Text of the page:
Though the electorate is divided, both Republicans and Democrats polled in a new survey said they support federal funding for public television.
The survey of 1,001 registered voters, conducted Jan. 4–8, found that 73 percent of those surveyed, said they opposed the elimination of federal funding for public TV. Eighty-three percent of Democrats did not want funding cuts, along with 82 percent of independents and 62 percent of Republicans.
Forty-four percent of all respondents “strongly” opposed elimination of funding. Support for federal funds spanned all regions of the country, with most respondents citing public TV’s educational mission as its most important value.
“Voters see public television as a good value proposition for the American taxpayer, and express high levels of concern about the consequences should federal funding for public television be eliminated,” PBS said in a press release.
The survey was commissioned by PBS and conducted by a Democratic polling team from Hart Research Associates and a Republican team from research firm American Viewpoint. “Our survey finds that while the country may be deeply divided on many issues, the importance of federal funding for public television is not one of them,” the companies said in a memo.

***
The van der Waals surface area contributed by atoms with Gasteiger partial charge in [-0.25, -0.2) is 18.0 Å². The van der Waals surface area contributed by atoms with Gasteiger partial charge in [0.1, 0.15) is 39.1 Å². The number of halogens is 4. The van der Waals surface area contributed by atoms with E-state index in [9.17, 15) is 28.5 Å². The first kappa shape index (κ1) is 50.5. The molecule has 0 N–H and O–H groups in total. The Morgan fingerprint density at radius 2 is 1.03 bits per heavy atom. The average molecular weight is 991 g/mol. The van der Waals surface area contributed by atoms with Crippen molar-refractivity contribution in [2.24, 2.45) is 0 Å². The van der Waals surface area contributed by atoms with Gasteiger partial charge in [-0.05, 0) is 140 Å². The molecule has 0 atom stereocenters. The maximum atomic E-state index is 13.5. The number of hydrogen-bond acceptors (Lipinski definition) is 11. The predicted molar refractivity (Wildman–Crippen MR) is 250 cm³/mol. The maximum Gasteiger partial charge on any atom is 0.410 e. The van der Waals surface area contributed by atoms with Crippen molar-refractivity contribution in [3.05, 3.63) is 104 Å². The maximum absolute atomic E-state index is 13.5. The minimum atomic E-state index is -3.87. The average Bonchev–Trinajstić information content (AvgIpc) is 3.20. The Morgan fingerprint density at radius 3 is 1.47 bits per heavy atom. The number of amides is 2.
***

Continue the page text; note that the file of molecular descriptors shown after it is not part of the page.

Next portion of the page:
Seventy percent of Trump voters and 93 percent of Clinton voters said they want Congress to find other ways to trim federal spending. Among voters in states that flipped from blue to red in the election, 76 percent said funding should not be eliminated.
Among other findings:
- Seventy-six percent of voters want funding maintained at current levels or increased, including 87 percent of Democrats, 78 percent of independents and 65 percent of Republicans.
- Sixty-nine percent of voters said they believed eliminating federal funding for public TV would cause significant losses for their community. Sixty percent of voters said it would be a significant loss for their family.
- Eighty-four percent of the respondents — including 92 percent of Democrats, 83 percent of independents and 77 percent of Republicans — said they were concerned about the possible elimination of public-safety communication services, including severe weather advisories and Amber Alerts. They also shared concerns about the loss of educational content and resources.
Concern about federal funding for public broadcasting grew last month after an anonymously sourced report in the newspaper The Hill reported that President Trump was considering eliminating funding for CPB.